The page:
Fulfilling the Promise of the ADA for People with Disabilities

As we approach the 25th Anniversary of the ADA, today’s young people with disabilities, sometimes known as – the “ADA generation” – have increased access to education, employment, and full participation in American society. However, even with notable advancements to make our communities more accessible, much remains to be done to fulfill the promise of the ADA in the workplace. Over the past four years, approximately 35 percent of the suits that EEOC filed on the merits included allegations of discrimination under the ADA. In the last fiscal year alone, 30 percent of all charges of discrimination filed with the EEOC alleged disability discrimination. During that period, EEOC staff worked with more than 4,800 employers to reach voluntary resolutions of ADA charges through settlements and conciliation agreements, obtaining more than $95 million for workers with disabilities while helping to establish workplace practices that enable people with disabilities to succeed at work.

EEOC’s litigation on behalf of people with disabilities has involved workers in all segments and sectors of the workforce experiencing discrimination ranging from failure to provide reasonable accommodations and asking prohibited disability-related questions of applicants and employees, to refusing to hire qualified applicants based on stereotypes, to discharging qualified workers on the basis of disability. In one striking example from September 2014, the United States Court of Appeals for the Fifth Circuit upheld a jury’s liability verdict in EEOC v. Hill Country Farms, Inc., d/b/a Henry’s Turkey’s Servs, a lawsuit filed on behalf of 32 workers with intellectual disabilities. EEOC presented evidence that for years the employer subjected the workers to abusive verbal and physical harassment, restricted their freedom of movement, required them to live in sub-standard conditions, and failed to provide adequate medical care when needed. The agency won the largest verdict in its history on behalf of these workers at $240 million, although this was later reduced to conform to statutory caps.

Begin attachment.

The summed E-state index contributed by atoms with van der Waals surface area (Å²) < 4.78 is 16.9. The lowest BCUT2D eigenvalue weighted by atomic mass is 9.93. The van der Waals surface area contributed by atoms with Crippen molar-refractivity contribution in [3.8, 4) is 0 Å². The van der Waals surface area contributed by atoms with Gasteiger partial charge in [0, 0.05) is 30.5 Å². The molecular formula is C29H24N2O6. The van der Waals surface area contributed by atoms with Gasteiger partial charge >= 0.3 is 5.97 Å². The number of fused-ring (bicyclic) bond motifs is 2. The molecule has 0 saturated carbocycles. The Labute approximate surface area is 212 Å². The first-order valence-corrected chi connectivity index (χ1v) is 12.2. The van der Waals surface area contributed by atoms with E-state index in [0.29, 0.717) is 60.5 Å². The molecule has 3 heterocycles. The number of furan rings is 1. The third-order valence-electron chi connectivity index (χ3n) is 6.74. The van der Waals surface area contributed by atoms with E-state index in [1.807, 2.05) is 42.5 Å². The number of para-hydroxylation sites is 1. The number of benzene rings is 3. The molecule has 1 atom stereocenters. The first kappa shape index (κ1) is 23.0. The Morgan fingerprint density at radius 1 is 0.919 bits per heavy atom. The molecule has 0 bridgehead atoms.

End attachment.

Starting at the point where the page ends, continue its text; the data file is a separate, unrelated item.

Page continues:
In February 2015, the United States District Court for the Eastern District of Michigan, in EEOC v. P.A.M. Transp., Inc., entered a judgment against the employer. EEOC alleged that the employer’s medical clearance policy violated the ADA by requiring all drivers to notify the company of any contact with a medical professional, including for a routine physical, and then the company terminated employees based on the overly broad medical inquiries. The judgment required the employer to pay nearly half a million dollars to 12 former truck drivers and a separate judgment entered against the employer required the company to change its medical clearance policy to make medical inquiries of drivers only when they are job-related and consistent with business necessity.

Persistent Race and Ethnicity Discrimination